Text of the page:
In my opinion, the one empty-hand tactic that everyone should have in his toolbox is the two-step parry, or, as it's called in the Filipino martial arts, hubud-lubud (literally "to tie and untie").
Hubud combines the natural, instinctive speed of a slapping parry with the power and structure of a forearm block. The version I prefer is also one of the few tactics that can be used to defend against a close-range ice pick-style attack.
Using that attack (specifically, a right-handed version of it) as a stimulus, your first motion would be to lean back slightly as you slap the attacking hand with your left palm, deflecting it a few inches to your right. Your right forearm, hinging at the elbow, now swings upward toward your right shoulder. This creates a powerful wedging action that continues to deflect the incoming strike. Your left palm now checks, strikes, or pushes to drive your attacker off balance and create an opening for a power strike with your right hand.
To combine this technique with the draw and use of a handgun, perform the first two actions as described above. Then, as your left hand strikes or pushes, use the turn of your shoulders to bring your right hand to your gun to draw. Move off line to your left as you draw and immediately command the attacker to drop the weapon as you position yourself for a shot. Be prepared to continue to shoot and move as necessary.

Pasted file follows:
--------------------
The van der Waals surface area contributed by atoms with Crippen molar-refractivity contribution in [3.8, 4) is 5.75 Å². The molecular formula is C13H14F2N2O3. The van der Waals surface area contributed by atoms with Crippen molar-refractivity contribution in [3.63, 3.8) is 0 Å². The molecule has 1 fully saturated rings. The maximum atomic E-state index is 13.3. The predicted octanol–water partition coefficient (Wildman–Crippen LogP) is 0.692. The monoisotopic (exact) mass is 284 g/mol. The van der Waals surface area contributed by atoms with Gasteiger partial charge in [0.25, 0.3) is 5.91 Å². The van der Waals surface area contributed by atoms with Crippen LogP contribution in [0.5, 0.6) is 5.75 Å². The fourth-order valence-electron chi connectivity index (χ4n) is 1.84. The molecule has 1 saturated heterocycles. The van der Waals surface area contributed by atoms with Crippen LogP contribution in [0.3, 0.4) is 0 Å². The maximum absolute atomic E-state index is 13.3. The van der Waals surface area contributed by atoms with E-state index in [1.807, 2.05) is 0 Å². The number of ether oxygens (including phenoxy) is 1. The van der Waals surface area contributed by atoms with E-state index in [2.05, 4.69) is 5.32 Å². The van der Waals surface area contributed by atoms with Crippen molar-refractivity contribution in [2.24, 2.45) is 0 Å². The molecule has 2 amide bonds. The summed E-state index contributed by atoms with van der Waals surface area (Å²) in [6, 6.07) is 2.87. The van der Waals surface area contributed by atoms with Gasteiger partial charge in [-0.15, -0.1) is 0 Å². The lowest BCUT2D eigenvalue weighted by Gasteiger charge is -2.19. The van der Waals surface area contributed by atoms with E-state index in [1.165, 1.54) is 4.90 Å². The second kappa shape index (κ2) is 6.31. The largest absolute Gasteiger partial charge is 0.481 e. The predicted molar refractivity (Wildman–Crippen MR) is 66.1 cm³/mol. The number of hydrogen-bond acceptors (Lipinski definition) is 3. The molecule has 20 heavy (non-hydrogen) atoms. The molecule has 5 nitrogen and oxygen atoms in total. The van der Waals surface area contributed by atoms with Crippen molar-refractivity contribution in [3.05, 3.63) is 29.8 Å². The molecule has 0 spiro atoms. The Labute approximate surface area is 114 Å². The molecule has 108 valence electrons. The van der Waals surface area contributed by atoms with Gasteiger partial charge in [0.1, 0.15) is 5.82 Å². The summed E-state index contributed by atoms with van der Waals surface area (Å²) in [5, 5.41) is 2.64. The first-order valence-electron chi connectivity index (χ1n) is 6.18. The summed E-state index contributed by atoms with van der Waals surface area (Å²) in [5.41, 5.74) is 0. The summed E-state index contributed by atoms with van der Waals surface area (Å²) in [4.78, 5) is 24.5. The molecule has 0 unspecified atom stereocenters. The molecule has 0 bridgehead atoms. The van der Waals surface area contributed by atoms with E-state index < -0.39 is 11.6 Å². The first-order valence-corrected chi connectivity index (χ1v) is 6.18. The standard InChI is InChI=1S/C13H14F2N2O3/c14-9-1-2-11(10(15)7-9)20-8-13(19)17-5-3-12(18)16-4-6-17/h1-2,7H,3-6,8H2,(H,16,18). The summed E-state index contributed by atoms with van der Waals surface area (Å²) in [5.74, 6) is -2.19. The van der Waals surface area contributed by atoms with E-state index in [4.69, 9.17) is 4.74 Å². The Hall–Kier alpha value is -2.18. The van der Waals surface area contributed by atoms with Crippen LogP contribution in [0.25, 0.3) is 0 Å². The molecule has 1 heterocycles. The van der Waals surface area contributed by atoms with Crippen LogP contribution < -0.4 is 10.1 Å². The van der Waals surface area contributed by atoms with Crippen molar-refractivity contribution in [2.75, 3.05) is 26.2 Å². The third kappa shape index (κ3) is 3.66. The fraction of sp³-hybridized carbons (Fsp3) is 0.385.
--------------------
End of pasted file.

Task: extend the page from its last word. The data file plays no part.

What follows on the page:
Do Hubud Drills
Although it may seem complicated at first, the movements of hubud are actually very consistent with the instinctive startle response that is hard-wired into all of us. By using this technique to "educate" your startle response, you can have a very powerful defense ready to go at a moment's notice. And the best way to do that is through the drill version of hubud.
First have your training partner strike at you as described above. Execute the first two motions of the technique, and then finish with a moderate left-hand check to your partner's elbow. At this point, you strike in the same way he did. That's his stimulus to do the defense. He does the same thing, concluding with another strike at you and the drill becomes a repetitive cycle. Done properly, this drill not only provides high repetitions, it also can vary in intensity to stimulate adrenal stress. Try it. I'm confident you'll find it's well worth adding to your training and your personal skill set.
Dennis Tueller's observations and research were, in many ways, the impetus for modern, reality-based, force-on-force training. We owe him a great debt for opening our eyes to the true nature of contact-distance attacks. Rather than squandering his wisdom with meaningless "rules" and gun guy clichés, use it to inspire your training and your tactics.
Michael D. Janich, a student and teacher of the martial arts and practical self-defense for more than 30 years, has authored books and magazine articles on personal defense, combat shooting, and other topics.